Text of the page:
Photo of Keith Casey at HubAustin, photo courtesy of HubAustin.

By all accounts, coworking is booming worldwide.
But that doesn’t mean all coworking spaces can make a go of it.
Year-old HubAustin plans to shut down on Sept. 30th.
“The frustrating thing is that we’re basically there,” Keith Casey, one of the co-founders, wrote in a post on HubAustin blog. “We finally figured out the marketing as evidenced by adding a new member/week and our email/call to tour to signup conversion rates getting higher every week.
Financially our numbers even work out.”
Coworking spaces like HubAustin have sprung up all over Austin and other cities as technology makes it easier for people to work from just about anywhere. The spaces provide workers with shared desks, conference rooms and other work areas. The popularity of coworking has skyrocketed in recent years with the number of coworking spaces doubling to 1,300 worldwide in 2011, according to Deskmag, which follows the industry. Deskmag projects coworking spaces to grow to 2,150 this year.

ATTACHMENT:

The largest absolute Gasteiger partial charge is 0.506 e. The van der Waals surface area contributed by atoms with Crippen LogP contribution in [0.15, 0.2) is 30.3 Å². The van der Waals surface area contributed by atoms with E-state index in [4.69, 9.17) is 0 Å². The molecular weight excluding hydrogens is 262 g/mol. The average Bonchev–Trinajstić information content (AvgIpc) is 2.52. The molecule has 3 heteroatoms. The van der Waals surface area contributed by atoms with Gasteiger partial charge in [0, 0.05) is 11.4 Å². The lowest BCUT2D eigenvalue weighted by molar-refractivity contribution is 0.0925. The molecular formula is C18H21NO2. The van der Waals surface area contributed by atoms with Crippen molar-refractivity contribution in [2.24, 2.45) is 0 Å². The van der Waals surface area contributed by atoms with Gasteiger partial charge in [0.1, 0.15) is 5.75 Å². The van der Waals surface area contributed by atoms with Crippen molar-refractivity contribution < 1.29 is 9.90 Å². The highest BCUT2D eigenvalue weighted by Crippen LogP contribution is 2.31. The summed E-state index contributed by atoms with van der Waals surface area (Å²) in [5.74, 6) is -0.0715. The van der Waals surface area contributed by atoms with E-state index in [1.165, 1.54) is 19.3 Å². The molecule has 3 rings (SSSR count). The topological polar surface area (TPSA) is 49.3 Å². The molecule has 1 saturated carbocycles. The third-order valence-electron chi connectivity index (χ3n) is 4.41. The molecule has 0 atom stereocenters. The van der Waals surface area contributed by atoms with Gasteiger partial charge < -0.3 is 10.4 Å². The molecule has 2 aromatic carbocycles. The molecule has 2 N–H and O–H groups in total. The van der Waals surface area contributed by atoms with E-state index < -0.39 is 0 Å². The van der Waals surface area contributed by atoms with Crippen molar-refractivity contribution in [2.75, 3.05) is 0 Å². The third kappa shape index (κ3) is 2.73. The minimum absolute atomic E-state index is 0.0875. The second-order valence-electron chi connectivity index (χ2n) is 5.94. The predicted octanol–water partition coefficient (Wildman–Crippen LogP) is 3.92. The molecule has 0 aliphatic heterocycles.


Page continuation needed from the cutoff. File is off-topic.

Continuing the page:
Most people run their coworking spaces as for profit businesses. Deskmag estimates a coworking space costs about $58,000 to startup in the U.S. And on average, 40 percent of all coworking spaces are profitable. And 72 percent become profitable after two years.
But HubAustin can’t hold on that long. The company must vacate its current space when its lease is up Oct. 1st and even though Casey found another space nearby, he couldn’t get affordable Internet access and the rent was higher. You can read the full post here.
HubAustin last weekend hosted Lean Startup Machine. The space has also hosted the Web Performance Summit, hackathons and Startup Weekend Austin and other events.
In the closing lines of his post, Casey sums up the experience of running a coworking site “all three of us have been part of many startups large and small. Sometimes they work, sometimes they don’t. Sometimes things seem to be lined up and something unexpected bites you. We’re frustrated but not broken.”
Austin has one of the most robust coworking markets in Texas. Link Coworking, Conjunctured, Cospace, Tech Ranch, Capital Factory and other sites offer coworking around town. In San Antonio, Geekdom provides coworking space for technology workers.
C4 Workspace, one of the first coworking sites in San Antonio, shut down last September because of some of the same issues faced by HubAustin. This week, HubAustin is having a sale to get rid of all of its furnishing including numerous chairs and desks.
CNN Producer Josh Rubin, who lives in Austin, recently did this report on coworking sites.